In the present investigation, the success rate and complications of two LMA insertion methods, the classic and the alternative techniques, were assessed. Although in the current study, we did not find any difference in insertion time among our study groups, we did find a greater number of LMA insertion attempts, a higher level of difficulty of LMA placement, and a less successful LMA insertion rate with classical technique.
The incidence of difficult LMA placement in our study was 3.7% (3% in the classic and 0.7 in the alternative groups) and the LMA failure rate was 6% (all in the classic group). Moreover, the incidence of failed LMA placement in our study is consistent with previous studies 9, 13, 18, 21, and 22, ranging from 0.19 to 4.7%.
In the present study, the successful placement rate of LMA by the first, second, and third attempts were 91.6%, 7.6%, and 0.8 in the classic and 98.6%, 1.4%, and 0% in the alternative method. The overall success rate of the classic insertion method by the first attempt was reported to vary between 76% and 96%. Walking et al. reported 97% success for LMA insertion with a semi-inflated cuff versus 94% of the classic method with a fully deflated cuff. Although the difference was not significant, they showed that the former technique was associated with lower tissue trauma and postoperative sore throat. Soh et al. found that the reverse or 180-degree rotation technique can lead to a 100% success rate comparing 90% for that the classic method in the pediatric age group. Mata compared the classic method with a technique using a semi-inflated cuff, which resulted in success rates of 75.4%, 84%, and 92% in the first, second, and third attempts by the former and 86.6%, 94.3%, and 97.7% with the latter technique. In the Wakeling study, the success rates with three consecutive attempts were 80%, 91%, and 94% by classic technique compared with 89%, 95%, and 97% by the semi-inflated cuff of LMA insertion.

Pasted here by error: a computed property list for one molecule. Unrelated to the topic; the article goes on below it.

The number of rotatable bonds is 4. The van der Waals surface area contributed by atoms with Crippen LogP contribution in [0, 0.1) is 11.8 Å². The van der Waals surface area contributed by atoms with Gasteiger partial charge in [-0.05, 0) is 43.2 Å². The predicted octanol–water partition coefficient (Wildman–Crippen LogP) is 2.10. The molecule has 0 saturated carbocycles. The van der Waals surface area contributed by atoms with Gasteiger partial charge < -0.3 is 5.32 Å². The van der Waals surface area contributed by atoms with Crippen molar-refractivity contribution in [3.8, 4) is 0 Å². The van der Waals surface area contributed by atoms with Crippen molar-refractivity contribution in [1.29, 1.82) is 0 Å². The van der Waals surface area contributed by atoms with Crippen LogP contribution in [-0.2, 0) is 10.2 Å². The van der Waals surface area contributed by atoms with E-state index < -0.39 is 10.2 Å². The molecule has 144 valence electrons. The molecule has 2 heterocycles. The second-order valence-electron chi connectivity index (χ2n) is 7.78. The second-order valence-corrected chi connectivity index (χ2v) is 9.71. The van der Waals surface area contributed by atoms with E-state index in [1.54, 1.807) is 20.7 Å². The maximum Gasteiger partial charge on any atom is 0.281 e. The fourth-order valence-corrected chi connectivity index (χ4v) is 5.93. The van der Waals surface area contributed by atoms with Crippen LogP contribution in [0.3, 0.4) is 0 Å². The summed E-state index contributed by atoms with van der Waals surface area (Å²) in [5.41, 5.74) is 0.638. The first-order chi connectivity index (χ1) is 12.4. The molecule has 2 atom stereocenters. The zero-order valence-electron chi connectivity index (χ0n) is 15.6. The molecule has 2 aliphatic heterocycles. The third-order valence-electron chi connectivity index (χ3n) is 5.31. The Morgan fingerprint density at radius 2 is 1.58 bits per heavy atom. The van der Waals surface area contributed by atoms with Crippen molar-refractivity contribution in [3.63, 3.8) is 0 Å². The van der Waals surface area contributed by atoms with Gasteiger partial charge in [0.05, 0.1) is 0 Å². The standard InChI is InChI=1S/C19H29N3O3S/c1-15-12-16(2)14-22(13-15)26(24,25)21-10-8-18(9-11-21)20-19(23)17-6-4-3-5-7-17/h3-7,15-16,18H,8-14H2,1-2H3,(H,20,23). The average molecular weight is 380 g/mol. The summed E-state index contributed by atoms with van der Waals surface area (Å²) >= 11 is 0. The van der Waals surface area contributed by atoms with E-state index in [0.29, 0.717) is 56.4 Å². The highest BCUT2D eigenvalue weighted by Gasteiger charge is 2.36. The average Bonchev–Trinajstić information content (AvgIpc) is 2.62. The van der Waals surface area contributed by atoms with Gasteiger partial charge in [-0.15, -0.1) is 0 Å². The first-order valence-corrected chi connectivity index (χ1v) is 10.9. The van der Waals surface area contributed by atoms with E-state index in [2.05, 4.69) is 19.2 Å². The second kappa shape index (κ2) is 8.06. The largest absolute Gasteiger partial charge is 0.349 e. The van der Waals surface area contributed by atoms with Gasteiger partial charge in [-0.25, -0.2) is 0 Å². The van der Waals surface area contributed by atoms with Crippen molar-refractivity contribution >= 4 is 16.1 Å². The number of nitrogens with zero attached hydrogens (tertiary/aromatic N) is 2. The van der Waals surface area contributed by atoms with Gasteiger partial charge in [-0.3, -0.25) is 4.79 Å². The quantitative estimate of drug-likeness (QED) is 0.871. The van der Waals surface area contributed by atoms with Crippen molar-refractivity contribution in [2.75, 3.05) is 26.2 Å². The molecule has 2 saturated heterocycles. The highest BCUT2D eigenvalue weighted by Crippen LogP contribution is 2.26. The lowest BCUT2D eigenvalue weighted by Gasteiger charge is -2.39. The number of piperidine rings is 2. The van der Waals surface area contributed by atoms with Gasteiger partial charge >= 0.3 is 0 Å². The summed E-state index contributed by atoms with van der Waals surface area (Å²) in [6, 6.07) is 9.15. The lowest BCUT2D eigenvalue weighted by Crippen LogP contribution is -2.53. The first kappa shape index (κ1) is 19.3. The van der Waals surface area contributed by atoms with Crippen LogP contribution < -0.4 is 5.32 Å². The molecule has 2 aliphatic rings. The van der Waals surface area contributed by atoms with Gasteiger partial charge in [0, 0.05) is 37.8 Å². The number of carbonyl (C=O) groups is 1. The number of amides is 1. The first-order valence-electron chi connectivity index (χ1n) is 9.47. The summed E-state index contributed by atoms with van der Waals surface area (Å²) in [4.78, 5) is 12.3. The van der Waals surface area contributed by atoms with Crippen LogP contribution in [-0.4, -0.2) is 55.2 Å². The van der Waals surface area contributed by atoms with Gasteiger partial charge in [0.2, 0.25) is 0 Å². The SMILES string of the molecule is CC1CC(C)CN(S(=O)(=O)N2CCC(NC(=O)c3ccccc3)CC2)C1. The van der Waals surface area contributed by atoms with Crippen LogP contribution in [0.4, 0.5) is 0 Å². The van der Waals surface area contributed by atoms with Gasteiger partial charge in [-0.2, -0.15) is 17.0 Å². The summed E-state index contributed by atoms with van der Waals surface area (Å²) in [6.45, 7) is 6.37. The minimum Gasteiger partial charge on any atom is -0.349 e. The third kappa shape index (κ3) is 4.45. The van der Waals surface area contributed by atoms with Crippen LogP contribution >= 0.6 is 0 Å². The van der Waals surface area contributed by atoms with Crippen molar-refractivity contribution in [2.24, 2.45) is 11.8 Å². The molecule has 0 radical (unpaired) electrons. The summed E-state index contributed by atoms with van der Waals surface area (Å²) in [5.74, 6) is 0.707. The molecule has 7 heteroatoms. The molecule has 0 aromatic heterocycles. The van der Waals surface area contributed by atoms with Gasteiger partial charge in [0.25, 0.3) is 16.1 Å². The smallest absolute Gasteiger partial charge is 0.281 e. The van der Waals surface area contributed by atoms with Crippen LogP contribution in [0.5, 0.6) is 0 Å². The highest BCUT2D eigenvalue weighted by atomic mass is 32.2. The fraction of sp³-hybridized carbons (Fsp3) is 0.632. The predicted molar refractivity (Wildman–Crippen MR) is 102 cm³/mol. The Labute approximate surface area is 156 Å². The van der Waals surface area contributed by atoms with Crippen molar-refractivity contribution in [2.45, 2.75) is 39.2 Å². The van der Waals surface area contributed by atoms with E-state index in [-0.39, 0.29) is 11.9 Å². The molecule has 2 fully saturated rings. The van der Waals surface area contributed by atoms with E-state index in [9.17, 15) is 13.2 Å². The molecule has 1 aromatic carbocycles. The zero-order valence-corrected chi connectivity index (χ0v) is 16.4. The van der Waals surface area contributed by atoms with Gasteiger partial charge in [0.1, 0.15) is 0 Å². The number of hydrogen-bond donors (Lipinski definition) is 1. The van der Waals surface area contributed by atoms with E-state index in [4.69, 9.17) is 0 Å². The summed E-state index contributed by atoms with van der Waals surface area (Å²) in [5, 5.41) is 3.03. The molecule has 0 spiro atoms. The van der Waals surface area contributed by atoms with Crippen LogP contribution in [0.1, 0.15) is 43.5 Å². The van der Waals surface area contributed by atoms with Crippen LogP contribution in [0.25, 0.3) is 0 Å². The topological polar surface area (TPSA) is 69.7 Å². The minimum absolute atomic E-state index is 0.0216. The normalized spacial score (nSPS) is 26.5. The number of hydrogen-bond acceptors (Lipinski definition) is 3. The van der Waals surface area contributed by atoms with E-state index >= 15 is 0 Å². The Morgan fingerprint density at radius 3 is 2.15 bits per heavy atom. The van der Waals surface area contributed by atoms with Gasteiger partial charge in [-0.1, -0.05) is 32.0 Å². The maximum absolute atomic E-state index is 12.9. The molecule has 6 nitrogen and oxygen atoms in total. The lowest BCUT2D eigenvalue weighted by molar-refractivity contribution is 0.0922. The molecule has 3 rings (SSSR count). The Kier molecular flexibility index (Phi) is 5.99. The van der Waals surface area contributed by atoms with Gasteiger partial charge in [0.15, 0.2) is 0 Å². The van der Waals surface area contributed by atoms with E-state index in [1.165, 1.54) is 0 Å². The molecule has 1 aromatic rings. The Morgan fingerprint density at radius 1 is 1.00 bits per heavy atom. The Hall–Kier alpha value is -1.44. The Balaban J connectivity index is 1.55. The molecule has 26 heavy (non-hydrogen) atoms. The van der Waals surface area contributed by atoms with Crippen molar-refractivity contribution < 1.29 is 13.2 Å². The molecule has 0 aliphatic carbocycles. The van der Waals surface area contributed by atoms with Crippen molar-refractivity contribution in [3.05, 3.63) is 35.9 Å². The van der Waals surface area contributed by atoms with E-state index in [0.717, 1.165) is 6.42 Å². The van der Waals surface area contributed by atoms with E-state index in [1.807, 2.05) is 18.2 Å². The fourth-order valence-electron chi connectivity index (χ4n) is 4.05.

Backward flexion of the mask tip during the passage from the oropharynx may be a cause of procedure failure in some cases proposed by Dingley. Hall and Kushins suggested that flexion of the cuff tip of a deflated mask before application may facilitate the insertion. Nevertheless, Brimacombe and Keller criticized the maneuver in their investigation. We showed that this phenomenon could be prevented if the operator's finger supports the mask tip until near the end of its path.
The discomfort caused by inserting a finger in the patient's mouth, especially in individuals with normal dentition, and hence the lack of enough space for the maneuver is one of the difficulties of alternative technique. Furthermore, the patient's sharp teeth or broken edges may cause harm to the operator's finger, although no such problem was reported in this study.
We found that the use of alternative techniques was associated with a lower incidence of sore throat and bleeding. Given that the presence of blood on LMA is a predictor for both the occurrence and the severity of sore throat, our findings suggest that the method may decrease the traumatic impact on the oropharyngeal structures during insertion.
The frequency of bloody streaks after removing LMA in Walking's study in the classic group was 15.3%, whereas it was zero in the semi-inflated group.
In the current study, these values in the semi-inflated and alternative groups were 18.3% and 14.3%, respectively. The insertion method in the control group of our study was similar to the Walking case group. Given the fact that in the Walking study, muscle relaxant has not been used, it seems that tissue damage in the semi-inflated group of the Walking study must not have such a difference from our case group (i.e., 14.3% against zero). The explanation of the issue does not seem easy, but we can say that some differences may be because of the different brands of the LMA, which have been used, or because of the difference in the mean age of participants of these two studies. The mean age of patients in the present study is about 10–15 years higher than in the Walking study and as we know according to the literature mucosal fragility and vulnerability increase with age.
The incidence of postoperative sore throat, although sought only at early stages, compared with that of Brimacombe (28.5%) and Dingley (30%) studies seems comparable.
There were some shortcomings in our study such as the inability to design it in a double-blinded manner and also the lack of muscle relaxation monitoring but generally, it can be concluded that this newly introduced technique can be considered as an alternative method when a difficult insertion situation is suspected or the classic technique insertion has failed.
Declaration of patient consent
The authors certify that they have obtained all appropriate patient consent forms. In the form, the patient(s) has/have given his/her/their consent for his/her/their images and other clinical information to be reported in the journal. The patients understand that their names and initials will not be published and due efforts will be made to conceal their identity, but anonymity cannot be guaranteed.
Financial support and sponsorship
Conflicts of interest
There are no conflicts of interest.